The United States Department of Commerce (DOC) would initiate an administrative review only on entries where CS Wind Group (including CS Wind Vietnam Co., Ltd. and CS Wind Corporation) was either only the producer or the exporter of the subject merchandise.
According to the Federal Register, on April 10, 2017, the department published a notice of initiating an administrative review of the antidumping duty order on wind towers from Vietnam for the period between February 1, 2016 and January 31, 2017. In the Initiation Notice, the department initiated an administrative review on all entries of merchandise exported by CS Wind Group.
Because wind towers produced and exported by CS Wind Group were excluded from the antidumping duty order on wind towers from Vietnam (effective from March 26, 2017), the department should only have initiated the administrative review on wind towers produced in Vietnam, where CS Wind Group was (1) the producer but not the exporter, or (2) the exporter but not the producer.
To correct this error in the Initiation Notice, on May 31, 2017, the Department issued this latest notice amending the initiation of the 2016-2017 antidumping duty administrative review of wind towers from Vietnam with respect to the CS Wind Group.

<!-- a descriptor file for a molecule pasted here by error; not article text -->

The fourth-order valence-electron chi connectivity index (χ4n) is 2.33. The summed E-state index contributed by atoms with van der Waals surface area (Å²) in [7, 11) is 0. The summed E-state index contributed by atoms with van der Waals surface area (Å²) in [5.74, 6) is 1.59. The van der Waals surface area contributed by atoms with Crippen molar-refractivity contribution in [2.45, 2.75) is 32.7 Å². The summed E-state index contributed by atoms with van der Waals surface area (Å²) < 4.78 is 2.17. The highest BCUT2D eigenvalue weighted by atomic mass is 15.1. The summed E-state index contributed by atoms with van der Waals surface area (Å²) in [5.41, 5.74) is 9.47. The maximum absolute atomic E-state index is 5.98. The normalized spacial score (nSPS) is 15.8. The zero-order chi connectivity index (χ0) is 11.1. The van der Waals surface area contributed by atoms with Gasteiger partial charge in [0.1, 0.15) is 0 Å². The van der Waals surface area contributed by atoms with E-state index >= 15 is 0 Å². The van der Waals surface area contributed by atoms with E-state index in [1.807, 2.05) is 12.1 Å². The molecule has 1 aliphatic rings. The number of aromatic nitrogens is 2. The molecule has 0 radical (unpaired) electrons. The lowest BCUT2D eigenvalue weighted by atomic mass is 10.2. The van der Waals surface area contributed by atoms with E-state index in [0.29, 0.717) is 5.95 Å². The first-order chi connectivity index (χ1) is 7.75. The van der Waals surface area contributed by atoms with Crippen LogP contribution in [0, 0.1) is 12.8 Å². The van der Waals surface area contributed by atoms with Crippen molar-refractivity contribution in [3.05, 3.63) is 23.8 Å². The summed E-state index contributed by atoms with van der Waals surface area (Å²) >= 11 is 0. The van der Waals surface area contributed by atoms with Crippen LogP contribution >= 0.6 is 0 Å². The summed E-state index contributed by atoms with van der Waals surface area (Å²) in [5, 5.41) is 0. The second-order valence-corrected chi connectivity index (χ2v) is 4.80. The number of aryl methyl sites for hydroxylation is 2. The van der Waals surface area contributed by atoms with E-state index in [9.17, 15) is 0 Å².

In December 2011, Wind Tower Trade Coalition, a group of US manufacturers of utility-scale wind towers, petitioned DOC to impose antidumping duties on CS Wind Group’s wind towers imported into the US from Vietnam. DOC conducted an investigation into whether CS Wind Group was engaged in such dumping, then in February 2013, imposed 51.5 per cent antidumping duties on CS Wind Group, according to the Ministry of Industry and Trade (MoIT).
CS Wind Group appealed to the United States Court of International Trade (CIT). In November 2014, after several determinations, both the CIT and DOC had found the company to have a weighted average dumping margin of 17.07 per cent, using surrogate financial ratios, which then went down to 17.02 per cent in May 2015.
Not satisfied with this result, CS Wind Group appealed to the Court of Appeals for the Federal Circuit (CAFC).
On August 12, 2016, the CAFC directed the CIT to remand the matter to the DOC, and in so doing: (1) reversed the CIT’s affirmance of the DOC’s use of packing weights rather than the factors of production (FOP) weights in its calculation of surrogate value; and, (2) vacated and remanded the CIT’s overhead determination with respect to jobwork charges, erection expenses, and civil expenses.
The DOC issued its Final Third Redetermination on December 9, 2016. On March 16, 2017, the Court affirmed the Department’s Final Third Redetermination in its entirety.
Wind towers are divided into onshore and offshore units. As CS Wind Vietnam introduces on its website, onshore wind towers, the company’s main product, are the structures that support wind turbine generators and blades.
Offshore wind towers are the structures that stand in the ocean to harness larger amounts of energy from more powerful sea wind. They are taller and heavier than onshore towers and also need higher levels of quality in fabrication to withstand severe weather conditions in the ocean.